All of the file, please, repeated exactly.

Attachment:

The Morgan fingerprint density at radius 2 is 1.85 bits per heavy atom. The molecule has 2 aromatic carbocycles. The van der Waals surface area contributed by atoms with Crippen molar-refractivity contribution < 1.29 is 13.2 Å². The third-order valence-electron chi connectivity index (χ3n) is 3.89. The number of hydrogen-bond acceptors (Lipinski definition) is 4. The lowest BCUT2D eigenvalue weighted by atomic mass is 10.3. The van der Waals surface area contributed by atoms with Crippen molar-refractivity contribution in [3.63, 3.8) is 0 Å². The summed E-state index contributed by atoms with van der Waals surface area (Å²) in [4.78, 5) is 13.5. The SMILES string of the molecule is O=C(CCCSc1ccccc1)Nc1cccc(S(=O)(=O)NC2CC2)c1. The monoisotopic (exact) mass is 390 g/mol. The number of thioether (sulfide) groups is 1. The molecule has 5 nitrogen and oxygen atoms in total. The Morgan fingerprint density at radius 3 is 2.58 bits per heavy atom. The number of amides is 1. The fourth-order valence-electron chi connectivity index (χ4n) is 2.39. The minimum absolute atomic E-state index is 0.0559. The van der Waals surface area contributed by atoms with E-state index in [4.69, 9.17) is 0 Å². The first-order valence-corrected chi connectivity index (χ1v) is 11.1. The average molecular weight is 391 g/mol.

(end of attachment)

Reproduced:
The Morgan fingerprint density at radius 2 is 1.85 bits per heavy atom. The molecule has 2 aromatic carbocycles. The van der Waals surface area contributed by atoms with Crippen molar-refractivity contribution < 1.29 is 13.2 Å². The third-order valence-electron chi connectivity index (χ3n) is 3.89. The number of hydrogen-bond acceptors (Lipinski definition) is 4. The lowest BCUT2D eigenvalue weighted by atomic mass is 10.3. The van der Waals surface area contributed by atoms with Crippen molar-refractivity contribution in [3.63, 3.8) is 0 Å². The summed E-state index contributed by atoms with van der Waals surface area (Å²) in [4.78, 5) is 13.5. The SMILES string of the molecule is O=C(CCCSc1ccccc1)Nc1cccc(S(=O)(=O)NC2CC2)c1. The monoisotopic (exact) mass is 390 g/mol. The number of thioether (sulfide) groups is 1. The molecule has 5 nitrogen and oxygen atoms in total. The Morgan fingerprint density at radius 3 is 2.58 bits per heavy atom. The number of amides is 1. The fourth-order valence-electron chi connectivity index (χ4n) is 2.39. The minimum absolute atomic E-state index is 0.0559. The van der Waals surface area contributed by atoms with E-state index in [4.69, 9.17) is 0 Å². The first-order valence-corrected chi connectivity index (χ1v) is 11.1. The average molecular weight is 391 g/mol.